*τ*≤ 2

*L/υ*.

*υ*appearing in Eq. (4) should not be just the group velocity of the material, but should include the effects of the Brillouin gain as well. However, it turns out that the correct group velocity in Eq. (4) is indeed the group velocity of the material only; all gain-dependent effects are automatically included in the solution to the equations.

## 3. Brillouin gain width

*ω*is equal to the difference between the pump and acoustic frequencies:

_{B}*ω*=

_{B}*ω*− Ω

_{P}*. To investigate the Brillouin gain bandwidth, we allow*

_{A}*ω*to vary, and look at the Brillouin gain at different frequencies. Defining Ω =

_{B}*ω*−

_{P}*ω*, Eq. (5) is replaced by [1]: Combining this equation with Eqs. (4) and (7), and following the same procedure as before, we find, in place of Eq. (9), where the frequency detuning parameter

_{B}*δ*is defined as:

*δ*= 2

*T*(Ω − Ω

_{B}*).*

_{A}*γ*is a dimensionless gain constant,

*β*+

*β*

^{*}. For low pump intensities,

*γ*≪ 1, and

*β*can be expanded in a Taylor series in

*γ*: This is the familiar Lorentzian profile, with half-width Δ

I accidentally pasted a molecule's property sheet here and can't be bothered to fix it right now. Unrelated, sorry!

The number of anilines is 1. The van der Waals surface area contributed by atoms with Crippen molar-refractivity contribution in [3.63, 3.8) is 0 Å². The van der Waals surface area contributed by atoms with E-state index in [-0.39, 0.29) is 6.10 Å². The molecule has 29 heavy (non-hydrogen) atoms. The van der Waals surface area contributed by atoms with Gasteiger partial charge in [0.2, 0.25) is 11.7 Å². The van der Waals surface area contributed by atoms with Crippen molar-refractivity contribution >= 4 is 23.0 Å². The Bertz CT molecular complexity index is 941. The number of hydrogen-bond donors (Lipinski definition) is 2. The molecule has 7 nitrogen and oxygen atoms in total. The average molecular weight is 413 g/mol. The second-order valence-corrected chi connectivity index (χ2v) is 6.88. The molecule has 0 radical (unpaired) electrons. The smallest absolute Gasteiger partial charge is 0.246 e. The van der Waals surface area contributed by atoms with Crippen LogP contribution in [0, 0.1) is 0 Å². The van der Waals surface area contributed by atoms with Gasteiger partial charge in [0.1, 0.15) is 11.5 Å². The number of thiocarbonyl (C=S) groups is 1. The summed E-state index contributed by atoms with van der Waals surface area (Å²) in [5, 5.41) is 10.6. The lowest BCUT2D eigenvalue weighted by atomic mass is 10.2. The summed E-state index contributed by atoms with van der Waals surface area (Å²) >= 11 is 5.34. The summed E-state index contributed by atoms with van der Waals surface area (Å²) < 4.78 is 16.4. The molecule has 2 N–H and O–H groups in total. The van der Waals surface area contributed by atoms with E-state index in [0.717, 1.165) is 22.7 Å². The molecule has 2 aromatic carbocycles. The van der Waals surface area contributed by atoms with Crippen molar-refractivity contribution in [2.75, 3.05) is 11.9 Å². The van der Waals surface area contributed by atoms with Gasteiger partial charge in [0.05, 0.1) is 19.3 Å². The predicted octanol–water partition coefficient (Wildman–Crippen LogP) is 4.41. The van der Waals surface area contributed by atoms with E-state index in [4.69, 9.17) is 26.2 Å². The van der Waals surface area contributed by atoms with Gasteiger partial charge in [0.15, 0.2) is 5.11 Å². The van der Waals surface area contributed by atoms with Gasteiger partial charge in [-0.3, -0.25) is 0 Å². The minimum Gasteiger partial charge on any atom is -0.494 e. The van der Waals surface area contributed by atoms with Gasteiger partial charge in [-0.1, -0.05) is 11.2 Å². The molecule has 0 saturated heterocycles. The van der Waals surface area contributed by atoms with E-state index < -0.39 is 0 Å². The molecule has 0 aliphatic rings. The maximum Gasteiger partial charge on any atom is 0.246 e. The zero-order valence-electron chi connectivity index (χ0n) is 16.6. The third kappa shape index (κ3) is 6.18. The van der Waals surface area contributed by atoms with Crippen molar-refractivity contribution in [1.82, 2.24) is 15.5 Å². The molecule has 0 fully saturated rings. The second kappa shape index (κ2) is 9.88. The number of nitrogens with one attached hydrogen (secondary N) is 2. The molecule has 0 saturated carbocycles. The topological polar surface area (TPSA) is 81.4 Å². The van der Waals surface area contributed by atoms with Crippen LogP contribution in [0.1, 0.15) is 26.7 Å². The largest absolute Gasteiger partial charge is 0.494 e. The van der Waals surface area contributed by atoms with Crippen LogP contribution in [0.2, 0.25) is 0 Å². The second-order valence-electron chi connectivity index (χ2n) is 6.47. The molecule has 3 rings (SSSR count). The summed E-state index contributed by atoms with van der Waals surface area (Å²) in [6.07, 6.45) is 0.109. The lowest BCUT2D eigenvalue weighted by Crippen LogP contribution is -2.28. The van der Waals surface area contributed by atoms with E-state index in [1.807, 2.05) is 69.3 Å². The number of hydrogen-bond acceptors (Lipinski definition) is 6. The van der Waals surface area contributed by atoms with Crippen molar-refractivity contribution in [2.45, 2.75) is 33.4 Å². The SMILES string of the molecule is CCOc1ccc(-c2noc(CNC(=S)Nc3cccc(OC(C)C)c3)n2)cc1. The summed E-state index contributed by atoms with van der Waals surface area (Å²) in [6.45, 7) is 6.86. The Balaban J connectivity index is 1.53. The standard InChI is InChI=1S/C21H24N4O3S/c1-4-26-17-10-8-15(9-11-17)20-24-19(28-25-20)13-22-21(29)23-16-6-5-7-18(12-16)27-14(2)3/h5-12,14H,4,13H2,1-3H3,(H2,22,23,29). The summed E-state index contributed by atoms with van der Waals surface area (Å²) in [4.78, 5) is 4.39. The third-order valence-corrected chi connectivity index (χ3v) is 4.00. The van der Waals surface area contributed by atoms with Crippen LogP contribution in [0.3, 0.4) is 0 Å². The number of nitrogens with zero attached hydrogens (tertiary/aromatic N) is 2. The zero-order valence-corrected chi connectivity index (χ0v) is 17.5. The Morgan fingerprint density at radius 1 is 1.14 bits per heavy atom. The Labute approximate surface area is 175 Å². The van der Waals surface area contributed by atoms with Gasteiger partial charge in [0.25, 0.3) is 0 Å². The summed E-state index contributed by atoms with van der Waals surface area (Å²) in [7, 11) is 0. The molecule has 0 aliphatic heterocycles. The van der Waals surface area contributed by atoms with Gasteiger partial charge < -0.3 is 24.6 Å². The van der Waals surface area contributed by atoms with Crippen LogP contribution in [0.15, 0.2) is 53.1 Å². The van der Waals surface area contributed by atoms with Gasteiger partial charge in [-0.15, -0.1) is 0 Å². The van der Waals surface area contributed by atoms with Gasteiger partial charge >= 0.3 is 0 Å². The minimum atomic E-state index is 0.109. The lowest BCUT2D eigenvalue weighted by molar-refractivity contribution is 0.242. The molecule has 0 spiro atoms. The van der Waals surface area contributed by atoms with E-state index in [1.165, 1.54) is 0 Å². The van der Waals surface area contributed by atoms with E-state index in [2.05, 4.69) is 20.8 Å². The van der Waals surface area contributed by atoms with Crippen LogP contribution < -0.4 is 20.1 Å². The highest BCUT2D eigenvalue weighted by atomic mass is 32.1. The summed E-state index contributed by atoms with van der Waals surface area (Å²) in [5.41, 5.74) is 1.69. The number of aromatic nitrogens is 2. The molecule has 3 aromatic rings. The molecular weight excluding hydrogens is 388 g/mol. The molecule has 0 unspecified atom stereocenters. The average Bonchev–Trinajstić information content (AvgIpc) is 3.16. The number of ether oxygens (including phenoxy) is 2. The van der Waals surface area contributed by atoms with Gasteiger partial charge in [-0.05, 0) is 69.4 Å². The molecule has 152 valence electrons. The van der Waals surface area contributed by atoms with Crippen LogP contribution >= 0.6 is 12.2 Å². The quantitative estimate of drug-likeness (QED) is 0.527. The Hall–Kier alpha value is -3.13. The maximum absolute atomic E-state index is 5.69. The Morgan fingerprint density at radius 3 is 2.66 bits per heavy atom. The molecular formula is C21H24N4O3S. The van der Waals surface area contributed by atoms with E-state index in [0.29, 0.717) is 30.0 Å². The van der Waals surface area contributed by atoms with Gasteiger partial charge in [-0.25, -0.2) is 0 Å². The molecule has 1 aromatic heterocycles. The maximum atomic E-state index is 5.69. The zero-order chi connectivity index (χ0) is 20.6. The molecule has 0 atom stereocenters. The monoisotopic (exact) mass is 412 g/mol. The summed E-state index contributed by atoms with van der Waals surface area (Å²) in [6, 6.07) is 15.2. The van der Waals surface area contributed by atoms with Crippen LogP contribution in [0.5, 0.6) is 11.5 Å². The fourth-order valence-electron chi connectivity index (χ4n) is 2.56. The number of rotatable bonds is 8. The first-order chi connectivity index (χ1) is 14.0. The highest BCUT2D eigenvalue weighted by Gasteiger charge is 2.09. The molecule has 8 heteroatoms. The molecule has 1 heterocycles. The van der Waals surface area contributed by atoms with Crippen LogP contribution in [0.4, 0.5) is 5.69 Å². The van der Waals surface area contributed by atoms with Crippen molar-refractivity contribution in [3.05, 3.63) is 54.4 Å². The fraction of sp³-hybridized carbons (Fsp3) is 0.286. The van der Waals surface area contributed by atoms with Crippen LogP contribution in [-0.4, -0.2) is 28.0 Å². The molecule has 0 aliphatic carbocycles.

*δ*= 1, or For

*T*= 4 nsec, for example, this gives a half-width of Δ

_{B}*ν*= Δ

_{B}*ω*/(2

_{B}*π*) ≈ 20 MHz.

*γ*≫ 1), Eq. (18) implies that the gain

*β*+

*β*

^{*}has a half-width of

*I*= 100

_{P}*W/μm*

^{2}. Substituting this into Eq. (22), with

*υ*= 0.2 m/nsec,

*g*= 31

_{B}*μ*m

^{2}/(W-m), and

*T*= 4 nsec (see Section 7 for a discussion of these values), we find a half-width of:

_{B}10. V. I. Kovalev and R. G. Harrison, “Suppression of stimulated Brillouin scattering in high-power single-frequency fiber amplifiers,” Opt. Lett. **31**, 161–163 (2006). [CrossRef] [PubMed]

11. Q. Yu, X. Bao, and L. Chen, “Strain dependence of Brillouin frequency, intensity, and bandwidth in polarization-maintaining fibers,” Opt. Lett. **29**, 1605–1607 (2004). [CrossRef] [PubMed]